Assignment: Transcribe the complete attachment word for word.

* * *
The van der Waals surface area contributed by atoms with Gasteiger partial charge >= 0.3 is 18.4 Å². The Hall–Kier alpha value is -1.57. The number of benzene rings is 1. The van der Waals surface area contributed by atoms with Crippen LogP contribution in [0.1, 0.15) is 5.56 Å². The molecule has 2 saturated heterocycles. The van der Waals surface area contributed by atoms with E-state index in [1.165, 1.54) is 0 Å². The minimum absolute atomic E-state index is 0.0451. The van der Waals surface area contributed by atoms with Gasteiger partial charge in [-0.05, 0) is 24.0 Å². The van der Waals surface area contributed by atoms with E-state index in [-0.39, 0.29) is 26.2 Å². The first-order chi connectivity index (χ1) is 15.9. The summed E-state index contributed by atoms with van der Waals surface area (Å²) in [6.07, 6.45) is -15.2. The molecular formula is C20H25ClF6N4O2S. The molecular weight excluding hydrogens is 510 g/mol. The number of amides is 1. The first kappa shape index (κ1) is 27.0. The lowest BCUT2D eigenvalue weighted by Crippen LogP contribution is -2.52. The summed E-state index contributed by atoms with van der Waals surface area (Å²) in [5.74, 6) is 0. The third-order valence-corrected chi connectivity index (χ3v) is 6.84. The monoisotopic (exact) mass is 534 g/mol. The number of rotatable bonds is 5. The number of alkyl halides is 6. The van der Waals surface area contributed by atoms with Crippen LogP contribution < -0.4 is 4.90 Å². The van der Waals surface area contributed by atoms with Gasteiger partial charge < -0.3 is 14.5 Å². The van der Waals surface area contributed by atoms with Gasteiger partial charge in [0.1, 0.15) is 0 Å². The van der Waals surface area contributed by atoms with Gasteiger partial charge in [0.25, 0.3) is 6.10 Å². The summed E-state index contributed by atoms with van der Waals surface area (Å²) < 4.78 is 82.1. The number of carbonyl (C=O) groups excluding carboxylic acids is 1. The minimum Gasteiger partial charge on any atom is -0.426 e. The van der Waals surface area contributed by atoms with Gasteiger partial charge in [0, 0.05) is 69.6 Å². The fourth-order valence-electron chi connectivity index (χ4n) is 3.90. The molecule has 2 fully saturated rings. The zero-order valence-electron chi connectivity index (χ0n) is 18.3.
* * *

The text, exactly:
The van der Waals surface area contributed by atoms with Gasteiger partial charge >= 0.3 is 18.4 Å². The Hall–Kier alpha value is -1.57. The number of benzene rings is 1. The van der Waals surface area contributed by atoms with Crippen LogP contribution in [0.1, 0.15) is 5.56 Å². The molecule has 2 saturated heterocycles. The van der Waals surface area contributed by atoms with E-state index in [1.165, 1.54) is 0 Å². The minimum absolute atomic E-state index is 0.0451. The van der Waals surface area contributed by atoms with Gasteiger partial charge in [-0.05, 0) is 24.0 Å². The van der Waals surface area contributed by atoms with E-state index in [-0.39, 0.29) is 26.2 Å². The first-order chi connectivity index (χ1) is 15.9. The summed E-state index contributed by atoms with van der Waals surface area (Å²) in [6.07, 6.45) is -15.2. The molecular formula is C20H25ClF6N4O2S. The molecular weight excluding hydrogens is 510 g/mol. The number of amides is 1. The first kappa shape index (κ1) is 27.0. The lowest BCUT2D eigenvalue weighted by Crippen LogP contribution is -2.52. The summed E-state index contributed by atoms with van der Waals surface area (Å²) in [5.74, 6) is 0. The third-order valence-corrected chi connectivity index (χ3v) is 6.84. The monoisotopic (exact) mass is 534 g/mol. The number of rotatable bonds is 5. The number of alkyl halides is 6. The van der Waals surface area contributed by atoms with Crippen LogP contribution < -0.4 is 4.90 Å². The van der Waals surface area contributed by atoms with Gasteiger partial charge < -0.3 is 14.5 Å². The van der Waals surface area contributed by atoms with Gasteiger partial charge in [0.1, 0.15) is 0 Å². The van der Waals surface area contributed by atoms with Gasteiger partial charge in [0.25, 0.3) is 6.10 Å². The summed E-state index contributed by atoms with van der Waals surface area (Å²) < 4.78 is 82.1. The number of carbonyl (C=O) groups excluding carboxylic acids is 1. The minimum Gasteiger partial charge on any atom is -0.426 e. The van der Waals surface area contributed by atoms with Gasteiger partial charge in [0, 0.05) is 69.6 Å². The fourth-order valence-electron chi connectivity index (χ4n) is 3.90. The molecule has 2 fully saturated rings. The zero-order valence-electron chi connectivity index (χ0n) is 18.3.